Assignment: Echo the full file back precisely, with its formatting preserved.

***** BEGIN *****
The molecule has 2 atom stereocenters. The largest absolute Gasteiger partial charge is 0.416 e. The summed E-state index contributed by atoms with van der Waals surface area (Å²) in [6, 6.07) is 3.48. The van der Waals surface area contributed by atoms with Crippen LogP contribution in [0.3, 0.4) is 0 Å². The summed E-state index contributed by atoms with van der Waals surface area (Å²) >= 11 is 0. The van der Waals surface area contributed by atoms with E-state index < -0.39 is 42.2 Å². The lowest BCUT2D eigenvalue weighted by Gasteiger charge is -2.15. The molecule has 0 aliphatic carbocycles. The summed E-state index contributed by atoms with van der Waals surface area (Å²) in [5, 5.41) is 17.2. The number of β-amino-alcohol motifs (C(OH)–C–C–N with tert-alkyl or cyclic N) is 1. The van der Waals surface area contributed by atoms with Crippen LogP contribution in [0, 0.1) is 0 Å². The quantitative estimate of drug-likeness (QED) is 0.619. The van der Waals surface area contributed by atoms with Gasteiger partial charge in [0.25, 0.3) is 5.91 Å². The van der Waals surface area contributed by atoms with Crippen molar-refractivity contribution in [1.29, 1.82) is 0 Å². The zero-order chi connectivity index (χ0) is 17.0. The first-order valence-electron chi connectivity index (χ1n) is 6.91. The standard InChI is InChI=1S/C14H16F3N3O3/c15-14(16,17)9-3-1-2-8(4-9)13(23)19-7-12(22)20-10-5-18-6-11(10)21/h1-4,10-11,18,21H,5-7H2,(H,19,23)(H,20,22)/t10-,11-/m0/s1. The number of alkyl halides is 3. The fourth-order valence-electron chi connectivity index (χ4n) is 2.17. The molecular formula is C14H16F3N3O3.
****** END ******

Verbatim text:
The molecule has 2 atom stereocenters. The largest absolute Gasteiger partial charge is 0.416 e. The summed E-state index contributed by atoms with van der Waals surface area (Å²) in [6, 6.07) is 3.48. The van der Waals surface area contributed by atoms with Crippen LogP contribution in [0.3, 0.4) is 0 Å². The summed E-state index contributed by atoms with van der Waals surface area (Å²) >= 11 is 0. The van der Waals surface area contributed by atoms with E-state index < -0.39 is 42.2 Å². The lowest BCUT2D eigenvalue weighted by Gasteiger charge is -2.15. The molecule has 0 aliphatic carbocycles. The summed E-state index contributed by atoms with van der Waals surface area (Å²) in [5, 5.41) is 17.2. The number of β-amino-alcohol motifs (C(OH)–C–C–N with tert-alkyl or cyclic N) is 1. The van der Waals surface area contributed by atoms with Crippen LogP contribution in [0, 0.1) is 0 Å². The quantitative estimate of drug-likeness (QED) is 0.619. The van der Waals surface area contributed by atoms with Gasteiger partial charge in [0.25, 0.3) is 5.91 Å². The van der Waals surface area contributed by atoms with Crippen molar-refractivity contribution in [1.29, 1.82) is 0 Å². The zero-order chi connectivity index (χ0) is 17.0. The first-order valence-electron chi connectivity index (χ1n) is 6.91. The standard InChI is InChI=1S/C14H16F3N3O3/c15-14(16,17)9-3-1-2-8(4-9)13(23)19-7-12(22)20-10-5-18-6-11(10)21/h1-4,10-11,18,21H,5-7H2,(H,19,23)(H,20,22)/t10-,11-/m0/s1. The number of alkyl halides is 3. The fourth-order valence-electron chi connectivity index (χ4n) is 2.17. The molecular formula is C14H16F3N3O3.